When I heard that Albert Einstein’s papers were going to be published free online, I was thrilled—at least initially. Putting scholarly archives online for people around the world to explore will be our era’s most transformative innovation in historical research.
Following in the footsteps of the National Archives’ “Founders Online” (Washington, Jefferson, Madison, etc.) and the digitized archives of Mark Twain, Thomas Edison and many others, the online Einstein papers will be the most extensive such project to date. A consortium of Princeton University Press, Hebrew University and Caltech has been publishing his papers with English translations, and the first 13 volumes went online this week at einsteinpapers.press.princeton.edu. The site will eventually include 30 volumes, with some 14,000 annotated documents.
My initial joy about the project was tempered, however, by a pinch of sadness. I realized that most future Einstein researchers would no longer have to make the journey to the cozy house on the edge of the Caltech campus where the scholars of the Einstein Papers Project were eager to embrace their rare visitors and ply them with guidance, insights and tea. They wouldn’t likely spend delightful days there—as I did for my biography of Einstein—with the science historian Diana Kormos-Buchwald and her colleagues as they debated such issues as how to explain what Einstein meant when he referred to quanta as “spatial” or his fellow Jews as Stammesgenossen (tribal comrades).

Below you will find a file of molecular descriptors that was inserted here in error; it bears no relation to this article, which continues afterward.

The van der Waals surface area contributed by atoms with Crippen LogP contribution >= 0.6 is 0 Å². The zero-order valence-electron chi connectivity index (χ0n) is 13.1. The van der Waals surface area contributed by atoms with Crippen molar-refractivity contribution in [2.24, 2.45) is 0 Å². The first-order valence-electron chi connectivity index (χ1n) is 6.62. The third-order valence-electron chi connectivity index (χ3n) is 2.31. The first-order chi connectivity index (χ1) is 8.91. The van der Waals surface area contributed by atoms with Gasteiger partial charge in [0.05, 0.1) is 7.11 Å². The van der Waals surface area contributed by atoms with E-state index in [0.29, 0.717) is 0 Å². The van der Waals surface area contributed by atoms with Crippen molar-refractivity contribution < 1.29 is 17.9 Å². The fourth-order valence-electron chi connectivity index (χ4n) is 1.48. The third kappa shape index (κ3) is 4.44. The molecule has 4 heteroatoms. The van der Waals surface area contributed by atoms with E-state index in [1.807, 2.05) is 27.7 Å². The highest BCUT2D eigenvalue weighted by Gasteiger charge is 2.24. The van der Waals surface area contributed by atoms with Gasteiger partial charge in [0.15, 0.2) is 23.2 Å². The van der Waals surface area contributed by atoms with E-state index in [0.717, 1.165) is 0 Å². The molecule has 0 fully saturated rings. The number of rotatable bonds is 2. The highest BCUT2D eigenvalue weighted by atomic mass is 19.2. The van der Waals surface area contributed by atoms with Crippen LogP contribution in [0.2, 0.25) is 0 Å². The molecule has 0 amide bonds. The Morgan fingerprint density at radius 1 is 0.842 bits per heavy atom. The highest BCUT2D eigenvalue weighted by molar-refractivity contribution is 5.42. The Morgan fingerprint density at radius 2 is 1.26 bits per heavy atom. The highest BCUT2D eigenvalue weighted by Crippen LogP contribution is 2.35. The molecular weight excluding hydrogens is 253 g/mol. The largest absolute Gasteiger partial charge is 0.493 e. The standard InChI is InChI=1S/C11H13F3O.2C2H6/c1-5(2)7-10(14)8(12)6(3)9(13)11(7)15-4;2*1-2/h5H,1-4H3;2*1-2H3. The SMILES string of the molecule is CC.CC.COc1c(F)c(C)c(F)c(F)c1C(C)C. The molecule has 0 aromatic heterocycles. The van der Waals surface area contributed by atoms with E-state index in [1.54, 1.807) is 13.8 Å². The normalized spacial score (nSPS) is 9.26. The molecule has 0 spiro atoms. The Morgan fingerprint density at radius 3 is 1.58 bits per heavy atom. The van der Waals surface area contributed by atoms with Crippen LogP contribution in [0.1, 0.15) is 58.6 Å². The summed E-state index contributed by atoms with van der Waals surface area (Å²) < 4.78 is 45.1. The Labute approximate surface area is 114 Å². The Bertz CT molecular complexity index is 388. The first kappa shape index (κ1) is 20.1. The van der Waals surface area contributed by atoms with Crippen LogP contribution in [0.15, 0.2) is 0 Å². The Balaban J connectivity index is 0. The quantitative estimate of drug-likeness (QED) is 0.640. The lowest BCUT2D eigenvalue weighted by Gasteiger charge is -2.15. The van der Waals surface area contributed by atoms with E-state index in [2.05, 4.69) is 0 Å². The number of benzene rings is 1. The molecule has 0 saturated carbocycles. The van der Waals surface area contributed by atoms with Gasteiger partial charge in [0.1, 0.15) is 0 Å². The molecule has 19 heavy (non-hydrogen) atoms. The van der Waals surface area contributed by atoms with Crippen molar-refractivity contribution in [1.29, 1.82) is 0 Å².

The next generation of scholars will also lose the tingling inspiration of seeing original documents. I remember how much closer I felt to Benjamin Franklin—suddenly, he seemed like a real person—when, at his archives in Yale’s Sterling Library, I first touched a letter that he had written, marveling that this piece of paper had actually once been in his hands. I even made a pilgrimage to the Hebrew University of Jerusalem, which Einstein helped to found and where most of his original documents reside, so that I could draw inspiration.
What sublime experiences will researchers miss if they simply view the documents online? What will be lost if the archives, with their passionate staffs, morph into unvisited repositories?